WAN redundancy options

A short list of four of the best ways to provide WAN redundancy.

When you need a redundant WAN connection, there are several options and several things you should consider. Here are a few of the popular ones in no particular order:

Leased-line with dial backup. Leased lines are permanent, "always on" solutions like T1s and T3s and such. Dial refers to circuits that connect to a cloud like the PSTN, but usually they're ISDN BRIs or PRIs. This option is usually the cheapest, but performance in a failure will usually stink. Also, ISDN has a bad reputation in many parts of the country, which is probably due to the propensity for administrators to horrifically misconfigure it. The ISDN dial circuit can either go to the same service provider the primary circuit connects to, or you can have it go to one of your sites in a "dial-around-the-cloud" scenario for diversity.

Two leased-lines in an active/passive configuration. This means you have 2 separate circuits, but you only use one until it fails, then traffic automatically switches over to the other. This is usually cost-effective because you can get good deals on the backup circuit, since service providers know you won't be using up their valuable backbone. Also, there's nothing keeping you from making the backup circuit the same size, or smaller.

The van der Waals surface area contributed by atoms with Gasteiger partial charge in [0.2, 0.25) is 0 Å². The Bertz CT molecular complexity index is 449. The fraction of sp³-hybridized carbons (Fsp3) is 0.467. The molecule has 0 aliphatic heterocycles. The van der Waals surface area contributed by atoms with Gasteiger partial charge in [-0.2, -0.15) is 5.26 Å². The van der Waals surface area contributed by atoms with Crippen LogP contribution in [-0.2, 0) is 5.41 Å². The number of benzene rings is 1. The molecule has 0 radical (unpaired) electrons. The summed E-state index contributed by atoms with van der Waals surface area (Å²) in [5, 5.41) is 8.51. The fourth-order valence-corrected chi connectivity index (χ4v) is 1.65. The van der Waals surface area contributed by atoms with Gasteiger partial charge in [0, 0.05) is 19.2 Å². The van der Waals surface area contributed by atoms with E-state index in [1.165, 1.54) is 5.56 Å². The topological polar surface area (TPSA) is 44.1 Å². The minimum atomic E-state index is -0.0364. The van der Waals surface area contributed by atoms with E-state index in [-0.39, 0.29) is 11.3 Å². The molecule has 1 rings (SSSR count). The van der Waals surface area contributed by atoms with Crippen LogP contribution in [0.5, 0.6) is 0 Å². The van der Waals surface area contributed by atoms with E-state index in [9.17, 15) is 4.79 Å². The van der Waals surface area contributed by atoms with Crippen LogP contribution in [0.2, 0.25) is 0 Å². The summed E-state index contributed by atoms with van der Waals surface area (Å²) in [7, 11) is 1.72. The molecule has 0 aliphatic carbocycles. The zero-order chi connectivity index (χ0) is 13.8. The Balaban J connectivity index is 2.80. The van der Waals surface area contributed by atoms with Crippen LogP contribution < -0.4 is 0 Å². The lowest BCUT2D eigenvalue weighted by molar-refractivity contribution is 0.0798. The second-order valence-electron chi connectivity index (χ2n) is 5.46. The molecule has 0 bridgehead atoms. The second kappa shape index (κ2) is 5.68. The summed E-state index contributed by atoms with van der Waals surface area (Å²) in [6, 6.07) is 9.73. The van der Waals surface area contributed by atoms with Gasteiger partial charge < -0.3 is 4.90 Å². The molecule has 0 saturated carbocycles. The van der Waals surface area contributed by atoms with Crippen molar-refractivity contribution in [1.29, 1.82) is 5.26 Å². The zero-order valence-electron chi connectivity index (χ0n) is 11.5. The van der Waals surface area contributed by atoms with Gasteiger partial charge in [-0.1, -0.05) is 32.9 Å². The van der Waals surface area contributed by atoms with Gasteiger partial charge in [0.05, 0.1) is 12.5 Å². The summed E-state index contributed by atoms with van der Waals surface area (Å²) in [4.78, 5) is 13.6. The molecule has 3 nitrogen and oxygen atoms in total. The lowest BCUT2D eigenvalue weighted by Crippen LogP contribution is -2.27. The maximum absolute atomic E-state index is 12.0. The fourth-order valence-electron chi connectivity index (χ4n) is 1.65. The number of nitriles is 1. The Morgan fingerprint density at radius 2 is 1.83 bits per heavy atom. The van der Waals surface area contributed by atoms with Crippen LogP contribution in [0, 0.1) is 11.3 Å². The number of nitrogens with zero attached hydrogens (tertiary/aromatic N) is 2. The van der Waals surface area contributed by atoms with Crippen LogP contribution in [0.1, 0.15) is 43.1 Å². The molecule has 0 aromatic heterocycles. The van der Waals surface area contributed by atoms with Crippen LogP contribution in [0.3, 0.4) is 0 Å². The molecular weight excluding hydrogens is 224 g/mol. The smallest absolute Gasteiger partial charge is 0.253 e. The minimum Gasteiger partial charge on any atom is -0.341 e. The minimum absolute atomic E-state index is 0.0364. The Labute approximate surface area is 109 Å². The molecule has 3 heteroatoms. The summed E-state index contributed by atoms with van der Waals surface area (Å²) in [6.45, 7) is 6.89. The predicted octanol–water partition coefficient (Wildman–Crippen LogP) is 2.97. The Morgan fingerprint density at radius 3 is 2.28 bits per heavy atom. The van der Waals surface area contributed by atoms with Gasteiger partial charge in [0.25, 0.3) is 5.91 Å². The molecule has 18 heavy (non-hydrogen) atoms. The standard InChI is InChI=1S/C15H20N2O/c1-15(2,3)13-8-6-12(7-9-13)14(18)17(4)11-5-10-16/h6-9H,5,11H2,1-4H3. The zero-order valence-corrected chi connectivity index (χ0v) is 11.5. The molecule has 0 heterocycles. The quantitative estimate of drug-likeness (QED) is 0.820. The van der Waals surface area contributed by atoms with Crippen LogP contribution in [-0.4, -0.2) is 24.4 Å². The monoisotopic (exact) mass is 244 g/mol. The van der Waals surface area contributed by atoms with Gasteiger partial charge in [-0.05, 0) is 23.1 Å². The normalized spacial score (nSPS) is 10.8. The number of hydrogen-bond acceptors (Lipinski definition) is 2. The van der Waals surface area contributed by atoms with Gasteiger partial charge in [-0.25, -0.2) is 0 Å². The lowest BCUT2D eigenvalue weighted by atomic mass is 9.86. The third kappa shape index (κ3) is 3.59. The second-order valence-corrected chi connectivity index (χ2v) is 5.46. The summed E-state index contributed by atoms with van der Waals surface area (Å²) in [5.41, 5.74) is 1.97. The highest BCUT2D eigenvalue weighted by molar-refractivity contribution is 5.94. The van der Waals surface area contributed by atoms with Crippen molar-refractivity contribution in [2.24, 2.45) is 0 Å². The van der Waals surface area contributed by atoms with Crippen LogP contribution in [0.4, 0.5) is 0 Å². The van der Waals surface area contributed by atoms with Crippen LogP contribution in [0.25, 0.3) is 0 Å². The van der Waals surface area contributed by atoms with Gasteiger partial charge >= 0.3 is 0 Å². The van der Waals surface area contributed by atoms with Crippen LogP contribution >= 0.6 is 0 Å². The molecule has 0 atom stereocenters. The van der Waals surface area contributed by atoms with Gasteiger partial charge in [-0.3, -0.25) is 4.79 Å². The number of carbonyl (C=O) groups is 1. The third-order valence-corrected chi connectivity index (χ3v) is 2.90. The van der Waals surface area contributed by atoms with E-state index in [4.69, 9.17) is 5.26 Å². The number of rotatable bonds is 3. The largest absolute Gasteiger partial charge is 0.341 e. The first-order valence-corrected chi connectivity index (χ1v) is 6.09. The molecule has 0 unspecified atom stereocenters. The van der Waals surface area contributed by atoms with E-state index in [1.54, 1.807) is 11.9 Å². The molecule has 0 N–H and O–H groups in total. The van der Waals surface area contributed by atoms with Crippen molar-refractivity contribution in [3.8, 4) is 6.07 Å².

Two leased-lines inverse multiplexed. This interesting configuration gives you two circuits bonded together so that they appear as a single circuit. The primary advantage to this is that the maximum throughput a single user can achieve is limited by the size of the circuit he's using, regardless of how many circuits there are. This is because most load-balancing schemes are based on "flows" where all packets in a flow follow the same path to prevent out of order packets. With two circuits inverse multiplexed, they appear as one larger circuit, resulting in more throughput for an individual, and when one circuit fails, only that portion of the bandwidth is lost. The downside to this is that both circuits have to connect to the same router, and if it fails, you lose both circuits.

Finally, two leased-lines in an active/active configuration. This load-balances the traffic across both pipes and is the Cadillac of redundancy, but you have to keep an eye on utilization. As it inevitably grows over time, you'll get to a point where both circuits are more than half full, which means if one fails, you'll have serious performance issues.


Tom Lancaster, CCIE# 8829 CNX# 1105, is a consultant with 15 years experience in the networking industry, and co-author of several books on networking, most recently, CCSPTM: Secure PIX and Secure VPN Study Guide published by Sybex.


This was first published in November 2004

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